• The SC had upheld the Constitutional amendments by which Articles 16 (4A) and 16 (4B) were inserted, saying they flow from Article 16 (4) and do not alter its structure.
  • It also laid down three conditions for promotion of SCs and STs in public employment.
    • The SC and ST community should be socially and educationally backward.
    • The SC and ST communities are not adequately represented in Public employment.
    • Such a reservation policy shall not affect the overall efficiency in the administration.
  • The court held that the government cannot introduce a quota in promotion for its SC/ST employees unless it proves that the particular community was backward, inadequately represented and providing reservation in promotion would not affect the overall efficiency of public administration.
  • The opinion of the government should be based on quantifiable data.

(5) Jarnail Singh Case 2018

  • Later in 2018, in the Jarnail Singh case, SC modified the Nagaraj judgement to the extent that State need not produce quantifiable data to prove the “backwardness” of a Scheduled Caste/Scheduled Tribe community in order to provide quota in promotion in public employment.
  • The court had given a huge fillip to the government’s efforts to provide “accelerated promotion with consequential seniority” for Scheduled Castes/ Scheduled Tribes (SC/ST) members in government services.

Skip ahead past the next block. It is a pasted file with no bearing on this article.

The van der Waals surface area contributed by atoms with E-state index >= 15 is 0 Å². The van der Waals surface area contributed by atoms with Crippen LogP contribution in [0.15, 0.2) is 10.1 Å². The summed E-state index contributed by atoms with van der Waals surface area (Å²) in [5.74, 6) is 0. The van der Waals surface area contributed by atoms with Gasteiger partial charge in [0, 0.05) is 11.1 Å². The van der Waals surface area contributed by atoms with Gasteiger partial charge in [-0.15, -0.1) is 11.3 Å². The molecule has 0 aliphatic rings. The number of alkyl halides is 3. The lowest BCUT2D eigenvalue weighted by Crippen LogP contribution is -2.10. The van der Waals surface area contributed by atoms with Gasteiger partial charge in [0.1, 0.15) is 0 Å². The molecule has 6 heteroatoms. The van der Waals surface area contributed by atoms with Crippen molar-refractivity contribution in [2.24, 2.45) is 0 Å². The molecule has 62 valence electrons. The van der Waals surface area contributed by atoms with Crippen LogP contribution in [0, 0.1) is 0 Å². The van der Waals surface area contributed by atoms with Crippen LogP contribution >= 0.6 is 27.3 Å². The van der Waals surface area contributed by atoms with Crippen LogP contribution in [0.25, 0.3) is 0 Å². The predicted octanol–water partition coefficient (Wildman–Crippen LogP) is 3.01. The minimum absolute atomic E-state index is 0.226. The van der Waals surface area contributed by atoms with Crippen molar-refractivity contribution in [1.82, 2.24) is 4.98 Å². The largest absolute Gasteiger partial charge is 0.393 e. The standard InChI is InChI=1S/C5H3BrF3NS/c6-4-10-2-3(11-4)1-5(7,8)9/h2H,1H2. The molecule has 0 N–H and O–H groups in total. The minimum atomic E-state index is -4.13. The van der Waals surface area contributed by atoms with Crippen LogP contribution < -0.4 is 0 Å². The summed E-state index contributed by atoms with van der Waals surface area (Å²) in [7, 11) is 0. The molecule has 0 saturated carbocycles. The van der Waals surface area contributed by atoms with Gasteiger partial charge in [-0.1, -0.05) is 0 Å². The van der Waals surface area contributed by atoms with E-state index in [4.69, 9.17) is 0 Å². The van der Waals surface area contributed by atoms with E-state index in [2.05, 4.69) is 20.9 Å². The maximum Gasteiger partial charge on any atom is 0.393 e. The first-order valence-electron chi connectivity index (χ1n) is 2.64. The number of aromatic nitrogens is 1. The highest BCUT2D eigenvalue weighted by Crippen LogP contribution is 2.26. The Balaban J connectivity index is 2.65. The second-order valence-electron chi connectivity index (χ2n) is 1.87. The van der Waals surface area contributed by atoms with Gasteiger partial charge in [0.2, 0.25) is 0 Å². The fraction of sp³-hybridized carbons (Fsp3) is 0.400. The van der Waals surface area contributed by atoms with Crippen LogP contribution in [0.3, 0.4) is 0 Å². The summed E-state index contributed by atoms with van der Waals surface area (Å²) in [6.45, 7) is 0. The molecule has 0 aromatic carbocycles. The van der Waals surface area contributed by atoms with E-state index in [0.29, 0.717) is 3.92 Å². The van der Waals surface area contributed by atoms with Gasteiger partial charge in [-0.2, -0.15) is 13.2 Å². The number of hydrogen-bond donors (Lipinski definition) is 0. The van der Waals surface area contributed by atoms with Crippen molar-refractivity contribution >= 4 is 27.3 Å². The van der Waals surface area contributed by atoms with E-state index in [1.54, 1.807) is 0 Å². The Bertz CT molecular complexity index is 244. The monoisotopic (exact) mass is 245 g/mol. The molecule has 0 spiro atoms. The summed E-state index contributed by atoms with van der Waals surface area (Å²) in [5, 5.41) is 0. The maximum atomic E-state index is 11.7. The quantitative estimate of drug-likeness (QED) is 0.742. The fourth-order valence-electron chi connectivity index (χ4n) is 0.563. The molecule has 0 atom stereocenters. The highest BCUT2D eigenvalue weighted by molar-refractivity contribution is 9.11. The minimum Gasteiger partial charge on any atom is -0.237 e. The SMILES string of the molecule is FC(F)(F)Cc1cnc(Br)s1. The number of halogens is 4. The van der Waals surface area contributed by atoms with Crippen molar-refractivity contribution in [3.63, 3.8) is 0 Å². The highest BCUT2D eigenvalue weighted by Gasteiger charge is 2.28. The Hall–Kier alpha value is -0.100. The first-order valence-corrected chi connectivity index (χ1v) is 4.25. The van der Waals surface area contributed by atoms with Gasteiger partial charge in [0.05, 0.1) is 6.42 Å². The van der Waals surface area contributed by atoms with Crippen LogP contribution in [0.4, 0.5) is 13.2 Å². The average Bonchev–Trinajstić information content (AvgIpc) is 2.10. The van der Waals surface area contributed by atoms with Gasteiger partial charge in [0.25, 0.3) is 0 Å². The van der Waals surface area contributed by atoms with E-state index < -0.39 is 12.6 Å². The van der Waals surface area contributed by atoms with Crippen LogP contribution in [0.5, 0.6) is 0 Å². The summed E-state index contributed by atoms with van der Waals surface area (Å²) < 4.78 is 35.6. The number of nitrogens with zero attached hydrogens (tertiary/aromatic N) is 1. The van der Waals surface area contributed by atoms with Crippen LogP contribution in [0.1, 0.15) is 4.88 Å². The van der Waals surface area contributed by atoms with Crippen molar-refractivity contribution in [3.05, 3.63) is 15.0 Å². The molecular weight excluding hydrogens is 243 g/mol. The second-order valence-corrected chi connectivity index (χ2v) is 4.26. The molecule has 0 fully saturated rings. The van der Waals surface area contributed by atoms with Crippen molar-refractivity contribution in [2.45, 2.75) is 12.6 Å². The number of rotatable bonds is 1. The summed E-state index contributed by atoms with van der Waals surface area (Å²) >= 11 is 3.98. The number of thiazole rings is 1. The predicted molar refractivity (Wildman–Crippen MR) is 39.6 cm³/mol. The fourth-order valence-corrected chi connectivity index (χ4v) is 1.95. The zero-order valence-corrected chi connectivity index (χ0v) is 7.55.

(6) Karnataka’s Extension of Consequential Seniority to Government servants Promoted on the Basis of Reservation act 2017

  • It was passed by the Karnataka Government to protect thousands of SC/ST employees who faced demotion in view of the 2017 judgment.
  • It allows the reservation in promotion for Scheduled Castes and Scheduled Tribes with consequential seniority(Consequential seniority is seniority given to employees from Scheduled Caste and Scheduled Tribe communities in government jobs as a consequence of reservation. It provides reservation in the first promotion as well as subsequent ones. This is not the case for general category employees).
  • It gives the state government to make rules to carry out the purpose of this act.
  • The repeals the Karnataka Determination of Seniority of the Government Servants Promoted on the basis of Reservation (to the posts in the civil services of the State) Act, 2002

Arguments against Quota in Promotions

  • Not a Fundamental Right: The Supreme Court reiterated in a judgment that reservation in promotion in public posts cannot be claimed as a fundamental right.
  • Impact on Efficiency: Promotions to SCs and STs during appointments to services and promotions may make it difficult to maintain the efficiency of administration.
  • Redundancy of Reservation: The SCs and STs are getting the benefits of reservation in the appointments to various servicers. Therefore, it is undesirable and inefficient to provide quota in promotions for key posts.